The film's major misstep, though, is the casting of It-Girl Wasikowska. True, she did credible work in The Kids Are All Right, and at 18, she's exactly Jane's age. But Wasikowska doesn't yet have the acting chops to capture a character whose insistence on her own self-worth, seemingly arrived from nowhere, announced a revolutionary new heroine. She loses us from the earliest scenes, when she huddles weeping in the bracken and you half expect her to text, “OMG, there's some old freak in the attic.”

Wasikowska's underpowered turn makes Rochester's attraction to her somewhat implausible. In the crucial scenes where they match wits and she keeps her dignity despite her lowly status, he hasn't enough to play against. You wonder why he doesn't just hit the Continent with saucy Blanche Ingram. And the always-charismatic Fassbender has been misdirected to make Rochester seem more like a studio exec with heartburn than a man tormented by a tragic mistake. Wasikowska, with her abbreviated face, oddly reminiscent of Jeremy Renner, and Fassbender, with his great leonine head, are also physically mismatched and seem spliced together from two different movies.

Still, this Jane Eyre will likely find an audience among those hungry for a Bronte fix, as well as fans of Gothic atmosphere and tropes from horror films. In fact, perhaps the film's true stars are towering, dank Haddon Hall as Thornfield, the go-to pile for English period films, and those undulating moors that make romantics of us all. The tech package is superb, using natural lighting for the fog-wreathed cliffs and dark bracken, and fireplaces, candles and oil lanterns for the interiors.


Film Review: Jane Eyre

Lovers of Charlotte Bronte's classic will luxuriate in the spooky Gothic atmosphere, but the film's pallid Jane fails to nail a character who changed how women view themselves.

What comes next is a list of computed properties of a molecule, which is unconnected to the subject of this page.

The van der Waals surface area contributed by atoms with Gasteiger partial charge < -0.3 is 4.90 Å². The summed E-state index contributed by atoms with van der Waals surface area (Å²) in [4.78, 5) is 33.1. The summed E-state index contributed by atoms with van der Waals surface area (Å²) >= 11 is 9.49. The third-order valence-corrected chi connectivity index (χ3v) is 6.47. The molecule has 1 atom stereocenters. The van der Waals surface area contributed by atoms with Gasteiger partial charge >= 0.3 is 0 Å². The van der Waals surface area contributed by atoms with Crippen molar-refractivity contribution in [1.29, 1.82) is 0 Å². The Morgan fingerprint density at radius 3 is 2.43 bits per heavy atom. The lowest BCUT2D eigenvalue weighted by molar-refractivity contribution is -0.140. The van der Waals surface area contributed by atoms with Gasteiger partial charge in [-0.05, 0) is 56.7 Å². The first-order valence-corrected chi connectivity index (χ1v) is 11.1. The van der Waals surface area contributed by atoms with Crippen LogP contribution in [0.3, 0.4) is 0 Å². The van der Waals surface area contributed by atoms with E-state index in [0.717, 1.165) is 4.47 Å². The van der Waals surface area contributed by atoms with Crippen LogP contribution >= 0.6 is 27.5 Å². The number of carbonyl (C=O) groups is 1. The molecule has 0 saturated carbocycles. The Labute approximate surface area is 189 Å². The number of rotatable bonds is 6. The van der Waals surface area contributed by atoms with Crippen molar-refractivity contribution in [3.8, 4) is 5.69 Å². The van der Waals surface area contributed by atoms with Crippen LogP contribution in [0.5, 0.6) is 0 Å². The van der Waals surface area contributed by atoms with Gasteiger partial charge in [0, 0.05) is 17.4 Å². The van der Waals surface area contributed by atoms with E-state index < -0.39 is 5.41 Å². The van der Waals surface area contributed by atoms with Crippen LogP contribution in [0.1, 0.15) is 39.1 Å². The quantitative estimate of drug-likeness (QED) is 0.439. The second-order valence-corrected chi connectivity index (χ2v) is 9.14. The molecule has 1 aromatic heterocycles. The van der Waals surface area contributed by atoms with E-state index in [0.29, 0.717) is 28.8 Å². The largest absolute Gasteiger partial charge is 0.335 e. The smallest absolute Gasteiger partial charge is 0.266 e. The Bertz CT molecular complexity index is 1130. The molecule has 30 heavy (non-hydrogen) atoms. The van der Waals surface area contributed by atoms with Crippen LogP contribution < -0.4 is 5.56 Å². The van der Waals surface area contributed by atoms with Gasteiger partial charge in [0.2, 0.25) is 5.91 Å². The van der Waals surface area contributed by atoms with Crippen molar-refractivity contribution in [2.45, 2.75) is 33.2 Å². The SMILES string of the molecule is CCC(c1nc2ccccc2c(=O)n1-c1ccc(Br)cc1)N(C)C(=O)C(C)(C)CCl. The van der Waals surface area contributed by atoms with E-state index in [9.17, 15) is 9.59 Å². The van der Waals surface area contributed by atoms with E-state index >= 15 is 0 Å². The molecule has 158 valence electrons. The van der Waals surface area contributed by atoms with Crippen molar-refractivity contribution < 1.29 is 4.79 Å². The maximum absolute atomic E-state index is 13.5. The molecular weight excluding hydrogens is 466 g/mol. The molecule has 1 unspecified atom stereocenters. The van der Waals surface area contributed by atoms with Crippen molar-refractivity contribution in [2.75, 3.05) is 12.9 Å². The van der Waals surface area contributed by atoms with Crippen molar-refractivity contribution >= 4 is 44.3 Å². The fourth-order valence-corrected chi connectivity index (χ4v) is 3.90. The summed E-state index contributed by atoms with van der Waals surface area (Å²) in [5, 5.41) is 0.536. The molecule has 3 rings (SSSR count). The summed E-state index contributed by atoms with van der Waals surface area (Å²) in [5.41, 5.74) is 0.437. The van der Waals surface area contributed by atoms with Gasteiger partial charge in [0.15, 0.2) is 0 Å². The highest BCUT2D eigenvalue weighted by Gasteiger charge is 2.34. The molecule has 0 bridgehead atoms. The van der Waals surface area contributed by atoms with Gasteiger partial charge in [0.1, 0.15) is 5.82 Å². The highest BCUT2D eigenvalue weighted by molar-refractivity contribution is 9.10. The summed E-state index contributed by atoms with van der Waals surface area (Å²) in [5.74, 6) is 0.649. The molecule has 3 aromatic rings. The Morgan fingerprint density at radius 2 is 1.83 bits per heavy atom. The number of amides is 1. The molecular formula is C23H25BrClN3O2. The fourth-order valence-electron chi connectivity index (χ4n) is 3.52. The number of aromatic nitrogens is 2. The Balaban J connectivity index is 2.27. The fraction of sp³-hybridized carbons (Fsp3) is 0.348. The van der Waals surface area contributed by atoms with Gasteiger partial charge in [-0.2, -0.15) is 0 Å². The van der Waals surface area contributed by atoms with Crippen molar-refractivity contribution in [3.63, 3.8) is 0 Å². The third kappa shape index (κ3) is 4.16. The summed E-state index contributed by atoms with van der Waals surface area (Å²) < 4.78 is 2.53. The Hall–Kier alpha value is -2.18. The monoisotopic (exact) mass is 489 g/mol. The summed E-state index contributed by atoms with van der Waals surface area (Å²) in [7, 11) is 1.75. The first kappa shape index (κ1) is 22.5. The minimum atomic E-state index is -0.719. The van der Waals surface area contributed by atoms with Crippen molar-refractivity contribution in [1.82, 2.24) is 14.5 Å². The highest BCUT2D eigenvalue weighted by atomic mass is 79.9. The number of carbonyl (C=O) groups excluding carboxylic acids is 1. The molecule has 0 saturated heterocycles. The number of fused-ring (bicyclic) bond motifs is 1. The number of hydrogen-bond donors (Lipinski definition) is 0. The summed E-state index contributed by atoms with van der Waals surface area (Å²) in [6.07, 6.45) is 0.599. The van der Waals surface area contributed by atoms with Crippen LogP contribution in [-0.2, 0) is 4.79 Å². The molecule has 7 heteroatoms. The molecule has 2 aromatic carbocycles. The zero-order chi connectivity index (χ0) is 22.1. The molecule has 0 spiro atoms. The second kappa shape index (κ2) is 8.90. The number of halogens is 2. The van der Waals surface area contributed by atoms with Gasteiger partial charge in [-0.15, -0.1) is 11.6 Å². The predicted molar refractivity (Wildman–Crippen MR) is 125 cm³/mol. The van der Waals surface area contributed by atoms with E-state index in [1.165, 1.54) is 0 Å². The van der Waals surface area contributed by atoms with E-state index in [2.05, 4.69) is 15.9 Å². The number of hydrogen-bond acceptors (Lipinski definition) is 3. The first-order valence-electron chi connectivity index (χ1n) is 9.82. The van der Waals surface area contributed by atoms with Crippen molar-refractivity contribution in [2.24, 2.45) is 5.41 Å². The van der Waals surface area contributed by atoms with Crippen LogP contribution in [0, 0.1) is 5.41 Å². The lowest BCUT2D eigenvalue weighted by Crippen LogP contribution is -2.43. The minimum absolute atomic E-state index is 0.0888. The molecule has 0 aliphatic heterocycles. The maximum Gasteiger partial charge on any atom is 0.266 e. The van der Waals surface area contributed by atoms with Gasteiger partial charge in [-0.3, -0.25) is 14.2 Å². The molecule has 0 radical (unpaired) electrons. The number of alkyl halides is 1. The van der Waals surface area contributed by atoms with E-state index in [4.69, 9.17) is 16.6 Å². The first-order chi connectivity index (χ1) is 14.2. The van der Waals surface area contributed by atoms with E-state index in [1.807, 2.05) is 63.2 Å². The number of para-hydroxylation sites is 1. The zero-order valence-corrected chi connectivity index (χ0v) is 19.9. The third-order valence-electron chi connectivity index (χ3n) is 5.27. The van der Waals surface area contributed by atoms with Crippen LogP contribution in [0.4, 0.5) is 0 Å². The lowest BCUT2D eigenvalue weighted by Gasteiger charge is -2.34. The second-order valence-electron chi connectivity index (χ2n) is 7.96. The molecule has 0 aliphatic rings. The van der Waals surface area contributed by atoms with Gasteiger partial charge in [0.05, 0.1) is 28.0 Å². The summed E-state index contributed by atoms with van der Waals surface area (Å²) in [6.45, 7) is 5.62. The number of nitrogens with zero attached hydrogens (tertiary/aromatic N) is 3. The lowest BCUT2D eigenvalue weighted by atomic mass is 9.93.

March 16, 2011

-By Erica Abeel


filmjournal/photos/stylus/1221948-Jane_Eyre_Md.jpg

For movie details, please click here.

It takes either industrial-strength confidence or simple chutzpah to tackle a film remake of Jane Eyre, the beloved 1847 novel by Charlotte Bronte that no less a figure than Virginia Woolf declared un-putdownable. There exist 18 film versions of Jane—the 1944 one with Joan Fontaine especially memorable—and nine made for television. Now, with only one feature behind him—the affecting Sin Nombre, about immigrant migrations—33-year-old Cary Fukunaga delivers his own take on the iconic tale, casting Mia Wasikowska as Jane, Michael Fassbender as Edward Rochester, Judi Dench as his goodhearted housekeeper, and some prize English real estate playing itself.

Fassbender and Dench are stellar actors who can hardly put a foot wrong, and the foggy expanses and howling winds of the Derbyshire dales, where much of the film was shot, are a filmmaker's best friend. Sadly, though, this Jane Eyre, though visually stunning, is a kind of classics-lite version, punching up the Gothic horror aspect of the story while stumbling in its attempt to capture its indelible characters. The film's weakest link is Wasikowska in a crucial bit of miscasting.